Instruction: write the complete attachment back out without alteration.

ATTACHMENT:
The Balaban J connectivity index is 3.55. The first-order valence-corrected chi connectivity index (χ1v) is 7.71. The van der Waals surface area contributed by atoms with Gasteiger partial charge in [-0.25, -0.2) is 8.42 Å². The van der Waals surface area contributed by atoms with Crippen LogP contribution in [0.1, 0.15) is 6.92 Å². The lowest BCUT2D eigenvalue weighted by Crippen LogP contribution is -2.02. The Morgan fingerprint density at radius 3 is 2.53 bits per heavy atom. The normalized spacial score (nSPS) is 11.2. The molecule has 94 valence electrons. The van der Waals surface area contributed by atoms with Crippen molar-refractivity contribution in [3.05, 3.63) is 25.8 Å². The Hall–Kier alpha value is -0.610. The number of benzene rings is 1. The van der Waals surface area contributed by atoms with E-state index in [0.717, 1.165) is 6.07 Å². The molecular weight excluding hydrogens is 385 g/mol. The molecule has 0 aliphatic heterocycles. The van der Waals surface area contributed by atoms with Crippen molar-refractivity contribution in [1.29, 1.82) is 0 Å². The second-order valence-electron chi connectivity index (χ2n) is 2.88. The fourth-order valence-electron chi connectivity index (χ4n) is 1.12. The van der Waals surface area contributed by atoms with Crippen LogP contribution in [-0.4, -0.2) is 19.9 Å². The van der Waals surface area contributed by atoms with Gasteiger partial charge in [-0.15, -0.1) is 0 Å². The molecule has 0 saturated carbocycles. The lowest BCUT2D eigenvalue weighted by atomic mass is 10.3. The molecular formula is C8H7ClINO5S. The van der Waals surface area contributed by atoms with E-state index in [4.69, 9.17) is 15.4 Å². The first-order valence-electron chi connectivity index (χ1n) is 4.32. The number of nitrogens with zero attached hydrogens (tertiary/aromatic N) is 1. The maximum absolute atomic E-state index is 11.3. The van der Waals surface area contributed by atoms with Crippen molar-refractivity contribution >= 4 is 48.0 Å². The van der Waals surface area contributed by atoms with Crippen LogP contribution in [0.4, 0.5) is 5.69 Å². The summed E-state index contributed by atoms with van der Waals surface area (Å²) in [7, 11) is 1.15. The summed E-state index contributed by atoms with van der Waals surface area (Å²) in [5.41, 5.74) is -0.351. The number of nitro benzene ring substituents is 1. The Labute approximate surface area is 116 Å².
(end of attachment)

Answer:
The Balaban J connectivity index is 3.55. The first-order valence-corrected chi connectivity index (χ1v) is 7.71. The van der Waals surface area contributed by atoms with Gasteiger partial charge in [-0.25, -0.2) is 8.42 Å². The van der Waals surface area contributed by atoms with Crippen LogP contribution in [0.1, 0.15) is 6.92 Å². The lowest BCUT2D eigenvalue weighted by Crippen LogP contribution is -2.02. The Morgan fingerprint density at radius 3 is 2.53 bits per heavy atom. The normalized spacial score (nSPS) is 11.2. The molecule has 94 valence electrons. The van der Waals surface area contributed by atoms with Crippen molar-refractivity contribution in [3.05, 3.63) is 25.8 Å². The Hall–Kier alpha value is -0.610. The number of benzene rings is 1. The van der Waals surface area contributed by atoms with E-state index in [0.717, 1.165) is 6.07 Å². The molecular weight excluding hydrogens is 385 g/mol. The molecule has 0 aliphatic heterocycles. The van der Waals surface area contributed by atoms with Crippen molar-refractivity contribution in [1.29, 1.82) is 0 Å². The second-order valence-electron chi connectivity index (χ2n) is 2.88. The fourth-order valence-electron chi connectivity index (χ4n) is 1.12. The van der Waals surface area contributed by atoms with Crippen LogP contribution in [-0.4, -0.2) is 19.9 Å². The van der Waals surface area contributed by atoms with Gasteiger partial charge in [-0.15, -0.1) is 0 Å². The molecule has 0 saturated carbocycles. The lowest BCUT2D eigenvalue weighted by atomic mass is 10.3. The molecular formula is C8H7ClINO5S. The van der Waals surface area contributed by atoms with E-state index in [4.69, 9.17) is 15.4 Å². The first-order valence-electron chi connectivity index (χ1n) is 4.32. The number of nitrogens with zero attached hydrogens (tertiary/aromatic N) is 1. The maximum absolute atomic E-state index is 11.3. The van der Waals surface area contributed by atoms with Crippen molar-refractivity contribution >= 4 is 48.0 Å². The van der Waals surface area contributed by atoms with Crippen LogP contribution in [0.4, 0.5) is 5.69 Å². The summed E-state index contributed by atoms with van der Waals surface area (Å²) in [7, 11) is 1.15. The summed E-state index contributed by atoms with van der Waals surface area (Å²) in [5.41, 5.74) is -0.351. The number of nitro benzene ring substituents is 1. The Labute approximate surface area is 116 Å².